claims of years of safe use when this may not be true? ASEHA has direct experience of this type of treatment. It is for this reason that the adverse chemical reactions register is imperative and that complaints must be taken direct from the public.

Consumer rights

Of the eight international consumer rights, two urgently need to be addressed. These are:

  • the right to know, and
  • the right to redress

Right to know

Consumers currently have no right to know:

  • what chemicals are being used in their environments;
  • when they are being used;
  • what is in the chemical formulations.

Right to redress

The main difficulties in this area are that injuries caused by chemical exposures are difficult to prove and there are no universally recognised biological tests to diagnose or prove injury

Right to know and right to redress is essential from a consumer point of view, because, as an isolated group, we do not have a lot of influence to protect ourselves from chemical exposure and any resultant injury.

Difficulty litigating for compensation

Workers damaged by chemicals cannot always lodge their compensation cases within the prescribed period due to:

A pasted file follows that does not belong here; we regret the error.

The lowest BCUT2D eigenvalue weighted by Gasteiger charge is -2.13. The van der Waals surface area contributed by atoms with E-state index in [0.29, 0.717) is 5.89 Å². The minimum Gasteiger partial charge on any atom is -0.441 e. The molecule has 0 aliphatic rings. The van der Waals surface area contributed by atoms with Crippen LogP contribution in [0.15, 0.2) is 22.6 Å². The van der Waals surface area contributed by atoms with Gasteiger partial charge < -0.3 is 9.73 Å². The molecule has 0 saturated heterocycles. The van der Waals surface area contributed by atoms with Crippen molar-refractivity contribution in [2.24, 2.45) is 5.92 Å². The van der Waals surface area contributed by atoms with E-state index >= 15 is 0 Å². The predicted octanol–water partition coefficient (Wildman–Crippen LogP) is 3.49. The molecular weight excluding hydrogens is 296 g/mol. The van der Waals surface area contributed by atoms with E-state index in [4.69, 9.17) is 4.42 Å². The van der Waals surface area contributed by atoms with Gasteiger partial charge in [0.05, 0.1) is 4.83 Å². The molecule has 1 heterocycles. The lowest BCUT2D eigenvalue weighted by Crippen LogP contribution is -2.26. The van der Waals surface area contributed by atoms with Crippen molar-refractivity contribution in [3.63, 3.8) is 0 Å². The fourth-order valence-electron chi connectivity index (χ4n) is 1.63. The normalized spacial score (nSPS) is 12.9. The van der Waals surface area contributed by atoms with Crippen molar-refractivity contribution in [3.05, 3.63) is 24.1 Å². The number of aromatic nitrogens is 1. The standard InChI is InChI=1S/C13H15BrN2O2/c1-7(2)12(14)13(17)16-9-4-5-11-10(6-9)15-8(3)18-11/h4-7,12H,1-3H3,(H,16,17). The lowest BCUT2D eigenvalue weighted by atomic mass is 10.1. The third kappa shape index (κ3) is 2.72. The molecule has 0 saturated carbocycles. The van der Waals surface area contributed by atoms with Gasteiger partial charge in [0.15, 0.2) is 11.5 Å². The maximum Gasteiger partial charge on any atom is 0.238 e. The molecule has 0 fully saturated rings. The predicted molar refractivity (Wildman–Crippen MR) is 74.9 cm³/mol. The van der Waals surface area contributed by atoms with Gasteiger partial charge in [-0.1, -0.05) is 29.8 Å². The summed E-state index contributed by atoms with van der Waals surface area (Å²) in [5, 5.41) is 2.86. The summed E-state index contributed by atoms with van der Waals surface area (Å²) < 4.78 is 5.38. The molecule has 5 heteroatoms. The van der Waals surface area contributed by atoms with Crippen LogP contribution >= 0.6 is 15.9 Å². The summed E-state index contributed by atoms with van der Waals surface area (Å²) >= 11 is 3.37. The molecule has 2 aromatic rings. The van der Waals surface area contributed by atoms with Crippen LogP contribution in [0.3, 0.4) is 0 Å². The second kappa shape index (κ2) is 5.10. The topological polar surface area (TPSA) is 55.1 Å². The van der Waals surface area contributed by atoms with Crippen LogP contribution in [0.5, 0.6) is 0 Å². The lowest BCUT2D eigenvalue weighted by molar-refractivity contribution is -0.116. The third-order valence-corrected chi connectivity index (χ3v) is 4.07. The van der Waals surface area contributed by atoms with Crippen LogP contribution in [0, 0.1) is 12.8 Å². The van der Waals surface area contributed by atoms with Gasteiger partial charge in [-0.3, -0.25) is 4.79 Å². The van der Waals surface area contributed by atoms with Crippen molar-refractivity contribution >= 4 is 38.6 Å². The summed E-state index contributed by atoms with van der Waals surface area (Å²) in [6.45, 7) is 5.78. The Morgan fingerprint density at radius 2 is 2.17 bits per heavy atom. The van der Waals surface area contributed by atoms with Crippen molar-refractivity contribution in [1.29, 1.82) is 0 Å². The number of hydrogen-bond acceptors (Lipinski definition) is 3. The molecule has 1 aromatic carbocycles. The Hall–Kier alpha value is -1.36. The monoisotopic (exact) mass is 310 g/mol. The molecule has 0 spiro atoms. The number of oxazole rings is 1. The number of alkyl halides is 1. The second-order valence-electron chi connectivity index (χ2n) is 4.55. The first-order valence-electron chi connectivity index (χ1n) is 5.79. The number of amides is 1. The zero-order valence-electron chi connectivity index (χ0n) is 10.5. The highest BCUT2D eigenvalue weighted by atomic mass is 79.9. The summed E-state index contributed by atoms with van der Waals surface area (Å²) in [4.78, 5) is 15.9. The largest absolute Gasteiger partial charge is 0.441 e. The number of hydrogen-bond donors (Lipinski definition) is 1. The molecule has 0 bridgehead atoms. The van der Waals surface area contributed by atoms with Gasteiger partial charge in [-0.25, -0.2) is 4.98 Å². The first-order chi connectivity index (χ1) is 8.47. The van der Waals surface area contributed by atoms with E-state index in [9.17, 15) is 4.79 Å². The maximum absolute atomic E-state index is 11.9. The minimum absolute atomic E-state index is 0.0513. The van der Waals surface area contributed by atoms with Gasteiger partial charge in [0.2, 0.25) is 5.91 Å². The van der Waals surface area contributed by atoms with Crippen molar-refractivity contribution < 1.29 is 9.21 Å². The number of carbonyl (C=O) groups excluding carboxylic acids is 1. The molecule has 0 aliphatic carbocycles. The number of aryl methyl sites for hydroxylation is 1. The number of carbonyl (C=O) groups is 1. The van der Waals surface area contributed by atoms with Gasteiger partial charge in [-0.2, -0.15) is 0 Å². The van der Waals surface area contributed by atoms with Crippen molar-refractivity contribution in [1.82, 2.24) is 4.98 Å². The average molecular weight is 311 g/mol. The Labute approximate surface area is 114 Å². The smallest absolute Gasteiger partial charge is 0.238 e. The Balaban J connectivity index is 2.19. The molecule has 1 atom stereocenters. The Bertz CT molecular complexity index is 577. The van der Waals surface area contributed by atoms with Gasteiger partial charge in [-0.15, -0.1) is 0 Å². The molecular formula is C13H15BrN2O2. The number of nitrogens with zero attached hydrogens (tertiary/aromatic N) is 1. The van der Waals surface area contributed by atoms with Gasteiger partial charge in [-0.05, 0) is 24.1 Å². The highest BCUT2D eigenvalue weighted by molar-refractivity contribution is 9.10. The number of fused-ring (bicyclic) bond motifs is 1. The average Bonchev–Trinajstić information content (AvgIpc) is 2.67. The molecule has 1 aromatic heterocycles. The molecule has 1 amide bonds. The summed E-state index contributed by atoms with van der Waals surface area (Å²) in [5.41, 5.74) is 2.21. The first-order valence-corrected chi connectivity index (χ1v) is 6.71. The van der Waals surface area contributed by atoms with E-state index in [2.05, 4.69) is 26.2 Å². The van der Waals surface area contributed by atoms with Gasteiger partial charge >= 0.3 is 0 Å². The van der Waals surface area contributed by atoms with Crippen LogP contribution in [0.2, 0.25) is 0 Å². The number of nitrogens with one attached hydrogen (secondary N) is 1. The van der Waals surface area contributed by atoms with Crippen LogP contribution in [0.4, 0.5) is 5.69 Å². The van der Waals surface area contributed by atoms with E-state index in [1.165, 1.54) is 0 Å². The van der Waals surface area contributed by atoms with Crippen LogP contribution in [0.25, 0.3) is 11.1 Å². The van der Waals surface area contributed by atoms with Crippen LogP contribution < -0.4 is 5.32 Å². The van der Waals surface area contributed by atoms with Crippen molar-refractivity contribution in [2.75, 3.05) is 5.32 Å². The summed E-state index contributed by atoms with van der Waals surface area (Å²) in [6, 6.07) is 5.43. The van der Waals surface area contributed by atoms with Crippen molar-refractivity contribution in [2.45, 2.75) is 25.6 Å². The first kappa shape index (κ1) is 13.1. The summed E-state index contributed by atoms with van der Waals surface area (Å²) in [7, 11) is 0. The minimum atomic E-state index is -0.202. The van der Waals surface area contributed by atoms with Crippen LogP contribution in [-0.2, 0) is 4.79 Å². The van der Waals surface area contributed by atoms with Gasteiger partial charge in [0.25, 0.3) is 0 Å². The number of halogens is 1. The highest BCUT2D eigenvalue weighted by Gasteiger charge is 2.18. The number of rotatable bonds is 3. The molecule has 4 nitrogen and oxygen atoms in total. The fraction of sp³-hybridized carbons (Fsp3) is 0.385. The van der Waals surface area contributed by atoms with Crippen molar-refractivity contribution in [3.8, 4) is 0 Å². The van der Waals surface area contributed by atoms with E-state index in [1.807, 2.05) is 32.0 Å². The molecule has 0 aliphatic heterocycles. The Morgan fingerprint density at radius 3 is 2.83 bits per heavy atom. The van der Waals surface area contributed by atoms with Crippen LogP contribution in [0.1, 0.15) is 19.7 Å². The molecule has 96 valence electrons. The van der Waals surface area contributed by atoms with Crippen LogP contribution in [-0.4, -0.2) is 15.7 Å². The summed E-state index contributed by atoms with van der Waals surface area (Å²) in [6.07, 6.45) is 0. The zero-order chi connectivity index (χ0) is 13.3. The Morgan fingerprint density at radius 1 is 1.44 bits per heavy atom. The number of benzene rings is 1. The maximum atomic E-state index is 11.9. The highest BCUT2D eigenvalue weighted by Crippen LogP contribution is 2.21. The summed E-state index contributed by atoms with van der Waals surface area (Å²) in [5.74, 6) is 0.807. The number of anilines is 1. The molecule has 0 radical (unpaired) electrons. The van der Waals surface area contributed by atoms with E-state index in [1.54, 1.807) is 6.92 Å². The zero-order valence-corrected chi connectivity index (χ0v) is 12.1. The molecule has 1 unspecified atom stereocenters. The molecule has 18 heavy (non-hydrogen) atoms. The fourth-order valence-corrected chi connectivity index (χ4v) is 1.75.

• few precedents at law, possibly because many cases settle out of court;
  • difficulty finding solicitors that are competent in this area;
  • difficulty getting an acceptable diagnosis that will stand up in court;
  • difficulty finding doctors who will support claims;
  • not being well enough to cope with such a distressful situation;
  • difficulty financing any court action.

Credibility of scientific studies and regulatory authorities

Consumer concerns

Many consumers, and particularly the chemically sensitive, are questioning the credibility of scientific studies and government regulations. (Australia, Commonwealth of. Parliament, 1990a) This is not good, as the community should have full confidence in decisions made by regulatory authorities to protect their health. Consumers are conscious that there is bias in all sources of information and the truth is not necessarily forthcoming. The BSE incident in England is a good example of this.

Although Worksafe have acknowledged that adverse reactions are possible to extremely minute amounts of chemicals, (NOHSC, 1995) chemical sensitivity is not generally recognised as an organic illness, and has not been taken into account when toxicology studies are done and chemicals are registered.

The accuracy of measuring low levels of chemicals is questionable (Coghlan A, 1993) and it is not possible to screen for some impurities. CJD is a good example of this.

Consumer confidence is being eroded

Consumer confidence is eroded because of:

  • lack of access to information on formulations and toxicology data. When we are denied access to such information we can only assume industry is hiding something from us.